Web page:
Cost: 324 yen
Found at: Lawson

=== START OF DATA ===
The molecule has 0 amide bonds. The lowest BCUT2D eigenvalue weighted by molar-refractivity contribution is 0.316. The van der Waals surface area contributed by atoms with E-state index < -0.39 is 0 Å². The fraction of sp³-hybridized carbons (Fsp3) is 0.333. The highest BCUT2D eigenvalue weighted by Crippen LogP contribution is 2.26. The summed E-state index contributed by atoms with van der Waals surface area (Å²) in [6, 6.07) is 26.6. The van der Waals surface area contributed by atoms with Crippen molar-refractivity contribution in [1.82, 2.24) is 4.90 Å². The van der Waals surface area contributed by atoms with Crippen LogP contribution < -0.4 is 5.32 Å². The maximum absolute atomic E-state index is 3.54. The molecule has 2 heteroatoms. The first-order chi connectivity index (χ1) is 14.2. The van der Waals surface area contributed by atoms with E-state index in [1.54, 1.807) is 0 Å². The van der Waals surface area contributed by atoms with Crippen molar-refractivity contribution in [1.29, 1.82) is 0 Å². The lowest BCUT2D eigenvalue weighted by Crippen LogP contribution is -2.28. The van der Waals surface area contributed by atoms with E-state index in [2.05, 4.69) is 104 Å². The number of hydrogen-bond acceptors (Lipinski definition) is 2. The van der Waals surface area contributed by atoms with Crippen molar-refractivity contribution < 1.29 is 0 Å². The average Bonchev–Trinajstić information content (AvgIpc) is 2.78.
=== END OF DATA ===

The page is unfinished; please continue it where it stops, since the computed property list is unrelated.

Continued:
One of the staple flavors of Nagoya food culture is that of red miso. Red miso, unlike the white and yellow varieties, is made with more soybeans and aged for longer, giving it a stronger, earthier umami taste. As I have a significant salt bias, it’s not my favorite miso soup, but used in sauces and marinades, I think it is easily the best. The powerful, almost overwhelming savoriness is especially good as part of the famous Nagoya “miso katsu” – a (usually) pork cutlet drenched in miso sauce. Throw that between two slices of bread and you have a little piece of heaven. It is a deep-fried, saucy, carby bonanza that combines the distinctive Japanese miso flavor with the soft, tender pork that makes me (an ex-vegetarian) feel particularly guilty. Nagoya may not to vegetables, or sushi, or fish very well – but the deep-fried bar food is absolutely top shelf.